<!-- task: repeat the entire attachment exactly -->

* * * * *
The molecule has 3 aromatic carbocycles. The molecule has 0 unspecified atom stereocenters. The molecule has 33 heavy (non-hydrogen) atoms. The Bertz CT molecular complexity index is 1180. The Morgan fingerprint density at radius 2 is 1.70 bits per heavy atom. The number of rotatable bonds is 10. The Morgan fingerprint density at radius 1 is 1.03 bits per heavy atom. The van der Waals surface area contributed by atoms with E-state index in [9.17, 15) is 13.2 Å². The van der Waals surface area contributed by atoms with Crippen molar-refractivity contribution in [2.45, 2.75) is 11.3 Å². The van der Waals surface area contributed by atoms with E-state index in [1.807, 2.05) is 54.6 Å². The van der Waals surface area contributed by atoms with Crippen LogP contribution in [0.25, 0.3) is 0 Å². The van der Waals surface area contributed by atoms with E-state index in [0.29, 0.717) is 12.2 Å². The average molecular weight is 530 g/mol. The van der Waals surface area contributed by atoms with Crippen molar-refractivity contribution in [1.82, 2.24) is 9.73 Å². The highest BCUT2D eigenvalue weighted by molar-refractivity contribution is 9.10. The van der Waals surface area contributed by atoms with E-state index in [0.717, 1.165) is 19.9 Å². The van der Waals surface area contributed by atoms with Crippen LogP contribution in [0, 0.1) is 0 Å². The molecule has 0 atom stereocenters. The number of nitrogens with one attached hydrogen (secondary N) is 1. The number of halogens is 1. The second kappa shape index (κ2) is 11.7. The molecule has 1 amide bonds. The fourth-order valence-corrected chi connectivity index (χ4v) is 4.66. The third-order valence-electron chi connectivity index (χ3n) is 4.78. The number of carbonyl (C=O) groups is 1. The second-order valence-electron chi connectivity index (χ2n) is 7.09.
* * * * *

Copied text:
The molecule has 3 aromatic carbocycles. The molecule has 0 unspecified atom stereocenters. The molecule has 33 heavy (non-hydrogen) atoms. The Bertz CT molecular complexity index is 1180. The Morgan fingerprint density at radius 2 is 1.70 bits per heavy atom. The number of rotatable bonds is 10. The Morgan fingerprint density at radius 1 is 1.03 bits per heavy atom. The van der Waals surface area contributed by atoms with E-state index in [9.17, 15) is 13.2 Å². The van der Waals surface area contributed by atoms with Crippen molar-refractivity contribution in [2.45, 2.75) is 11.3 Å². The van der Waals surface area contributed by atoms with E-state index in [1.807, 2.05) is 54.6 Å². The van der Waals surface area contributed by atoms with Crippen LogP contribution in [0.25, 0.3) is 0 Å². The van der Waals surface area contributed by atoms with E-state index in [0.29, 0.717) is 12.2 Å². The average molecular weight is 530 g/mol. The van der Waals surface area contributed by atoms with Crippen molar-refractivity contribution in [1.82, 2.24) is 9.73 Å². The highest BCUT2D eigenvalue weighted by molar-refractivity contribution is 9.10. The van der Waals surface area contributed by atoms with E-state index in [0.717, 1.165) is 19.9 Å². The van der Waals surface area contributed by atoms with Crippen LogP contribution in [0, 0.1) is 0 Å². The molecule has 0 atom stereocenters. The number of nitrogens with one attached hydrogen (secondary N) is 1. The number of halogens is 1. The second kappa shape index (κ2) is 11.7. The molecule has 1 amide bonds. The fourth-order valence-corrected chi connectivity index (χ4v) is 4.66. The third-order valence-electron chi connectivity index (χ3n) is 4.78. The number of carbonyl (C=O) groups is 1. The second-order valence-electron chi connectivity index (χ2n) is 7.09.